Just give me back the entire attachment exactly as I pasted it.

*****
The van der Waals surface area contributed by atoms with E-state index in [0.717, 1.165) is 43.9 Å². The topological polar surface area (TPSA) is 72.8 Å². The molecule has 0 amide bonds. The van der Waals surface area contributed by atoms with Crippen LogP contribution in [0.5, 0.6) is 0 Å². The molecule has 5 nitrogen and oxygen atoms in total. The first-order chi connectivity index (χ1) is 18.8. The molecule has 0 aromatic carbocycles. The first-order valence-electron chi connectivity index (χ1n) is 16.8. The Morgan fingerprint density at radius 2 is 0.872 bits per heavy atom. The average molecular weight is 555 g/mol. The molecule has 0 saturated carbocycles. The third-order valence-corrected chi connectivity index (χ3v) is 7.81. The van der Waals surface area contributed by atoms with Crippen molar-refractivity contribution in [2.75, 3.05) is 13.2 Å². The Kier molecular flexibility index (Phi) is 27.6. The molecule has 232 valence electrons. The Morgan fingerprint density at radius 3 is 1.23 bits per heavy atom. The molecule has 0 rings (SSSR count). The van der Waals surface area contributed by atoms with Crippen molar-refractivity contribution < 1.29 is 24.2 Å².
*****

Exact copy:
The van der Waals surface area contributed by atoms with E-state index in [0.717, 1.165) is 43.9 Å². The topological polar surface area (TPSA) is 72.8 Å². The molecule has 0 amide bonds. The van der Waals surface area contributed by atoms with Crippen LogP contribution in [0.5, 0.6) is 0 Å². The molecule has 5 nitrogen and oxygen atoms in total. The first-order chi connectivity index (χ1) is 18.8. The molecule has 0 aromatic carbocycles. The first-order valence-electron chi connectivity index (χ1n) is 16.8. The Morgan fingerprint density at radius 2 is 0.872 bits per heavy atom. The average molecular weight is 555 g/mol. The molecule has 0 saturated carbocycles. The third-order valence-corrected chi connectivity index (χ3v) is 7.81. The van der Waals surface area contributed by atoms with Crippen molar-refractivity contribution in [2.75, 3.05) is 13.2 Å². The Kier molecular flexibility index (Phi) is 27.6. The molecule has 232 valence electrons. The Morgan fingerprint density at radius 3 is 1.23 bits per heavy atom. The molecule has 0 rings (SSSR count). The van der Waals surface area contributed by atoms with Crippen molar-refractivity contribution < 1.29 is 24.2 Å².